Thorogood's new 1892 Collection captures the dedication to quality of Weinbrenner's original handcrafted American footwear.
November 04, 2017
We invite you to stop by and meet the good folks from Thorogood 1892.Inspired by the legendary designs of Wisconsin master craftsman A.H.Weinbrenner,
Thorogood's new 1892 Collection captures the dedication to quality of Weinbrenner's original handcrafted American footwear.To compliment the new styles, Thorogood craftsmen work with only the finest Horween CXL leathers, hand-selecting hides true to the high standards demanded by mens footwear connoisseurs.The local Marz Brewery will be serving up their delightful small batch brews.Enter your name for Filson Travel Bag raffle!
September 28, 2017
Peregrine Clothing was established as a brand in 1956 as a separate entity from the manufacturing business. It is still very much a family brand, Tom Glover, current managing director and designer took over the company in 2003 looking to revitalize the brand during what were challenging times for British clothing manufacturers.
- August 20, 2017
August 19, 2017
Golden Bear Sportswear began in 1922, crafting dockworker coats for the longshoremen who hauled cargo up and out of San Francisco Bay, their sturdy leather collars upturned against the fog and the cold. By the 1940s, they have added bomber jackets to their line, as customers sought the rugged style of the pilots who roared high above Europe in the cockpits of the Flying Tigers, Hellcats, and Flying Fortresses. Twenty-five years down the line, you could find their fringed jackets on the backs of young adults on Haight Street and sported by icons of the counterculture—the Grateful Dead and Jefferson Airplane.
By the 1960s, Golden Bear had moved to Valencia Street, with a stop at 1st Street on the way, producing our timeless classic coats and some new styles, too. They took in worn jackets for repairs and dressed anyone interested in that timeless look of San Francisco. Varsity and motorcycle jackets joined the classic bombers and dockworker coats on the racks in their showroom, which you’d find next to the factory floor, up three flights of stairs from the street below.
July 22, 2017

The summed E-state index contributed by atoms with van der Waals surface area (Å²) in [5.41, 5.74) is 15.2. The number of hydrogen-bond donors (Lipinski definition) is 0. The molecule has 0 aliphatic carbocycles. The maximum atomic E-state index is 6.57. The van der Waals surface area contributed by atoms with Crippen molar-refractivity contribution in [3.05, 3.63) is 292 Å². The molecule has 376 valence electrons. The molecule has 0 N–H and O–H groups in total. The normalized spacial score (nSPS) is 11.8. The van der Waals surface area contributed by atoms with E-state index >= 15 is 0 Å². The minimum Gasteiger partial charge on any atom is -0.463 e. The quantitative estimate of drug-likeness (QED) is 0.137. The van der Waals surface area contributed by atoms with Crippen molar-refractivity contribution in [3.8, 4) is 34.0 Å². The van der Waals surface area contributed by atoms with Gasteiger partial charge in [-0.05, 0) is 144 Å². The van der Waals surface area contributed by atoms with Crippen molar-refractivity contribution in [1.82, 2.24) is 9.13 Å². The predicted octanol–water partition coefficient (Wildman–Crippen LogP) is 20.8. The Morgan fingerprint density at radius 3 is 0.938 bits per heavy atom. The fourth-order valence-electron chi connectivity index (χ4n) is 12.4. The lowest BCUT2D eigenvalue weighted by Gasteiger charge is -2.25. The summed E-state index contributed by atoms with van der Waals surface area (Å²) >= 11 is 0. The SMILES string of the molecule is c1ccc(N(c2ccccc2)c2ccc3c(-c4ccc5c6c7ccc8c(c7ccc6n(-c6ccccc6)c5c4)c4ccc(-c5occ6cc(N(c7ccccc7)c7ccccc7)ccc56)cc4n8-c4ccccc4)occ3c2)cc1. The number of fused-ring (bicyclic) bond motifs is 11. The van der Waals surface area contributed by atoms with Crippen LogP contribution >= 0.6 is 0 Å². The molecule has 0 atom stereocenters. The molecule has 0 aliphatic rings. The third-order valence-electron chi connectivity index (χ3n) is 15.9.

In the postwar years of the last century, Red Wing ShoeCompany introduced a 9-inch lace-up boot for sportsmen—bird and deer hunters who spent autumn days in the woodsand marshes of North America. The boot, called the Style No.954, made use of leather tanned with the bark of sequoia treesthat gave it a distinctive deep reddish-orange color known as“Oro Russet”. It was so similar to the coat of a certain breed ofhunting dog that it was given the name, “Irish Setter” in our1950 catalog and it quickly became a popular boot.In 1952, the Irish Setter evolved further, taking on a formthat has come to be synonymous with Red Wing ever since.Retaining the distinctive moc toe of the 954, the new 8-inchStyle No. 877 replaced its predecessor’s heel with a wedge solemade from a white crepe rubber that promised to be quietunderfoot in the woods. This sole had been used on shoesbefore but the No. 877 Irish Setter was the first to use it on atall hunting boot. In addition to its benefits for the stalkinghunter, its comfort also found favor on the job site and soonthe Irish Setter was seen in the factories and on the scaffoldsof a growing America.Since the 1950s, the Irish Setter changed little from its origins.A 6-inch version and a few other colors were introduced,as well as some subtle new construction techniques butotherwise it remained the same boot that was ceremoniallypresented to President Eisenhower in 1960. By the 1990s, theoriginal No. 877 became simply known as the “Classic WorkBoot”, while the Irish Setter name branched off for an entirefamily of hunting boots made by Red Wing.A few years ago, we embarked on a project to recreate theiconic Irish Setter boot, as close to its original form aspossible, for our Japanese market, where Red Wing has longenjoyed a loyal following. It was an ambitious undertaking.We dusted off old machines at our Minnesota factory, calledin help from retired workers, and experimented with tanningmethods that could recreate the original Oro Russet colorbut adhere to modern environmental practices. Finally, afterthree years, the boot made its debut. And now we’re bringingit back to the American market.The new limited series Irish Setter appears as if out of a timemachine from 1952. In addition to its matched color, whichwe’re now calling “Gold Russet Sequoia”, the boot has all theexacting details of its historic forebear. The “Red Wing” nameis embossed on the inside quarter of the boot, the moc toe isfinished with a distinctive rectangular bar-tack stitch, andthe backstay chain-stitch is once again done on our ancientPuritan Stitch machine, which has its origins in the 1890s. Weuse the same mahogany and sage thread of the original, thetop band is double-stitched, and the laces are leather insteadof Taslan. All of these features are subtle differences from ourstandard No. 877 Classic Work Boot but they add up to an IrishSetter that is both unique and true to its name. Finally, tofinish it off, we’ve added the traditional woven “Irish Setter”label inside the tongue and the boots come in a box thatfeatures the original logo and text from the 1950s.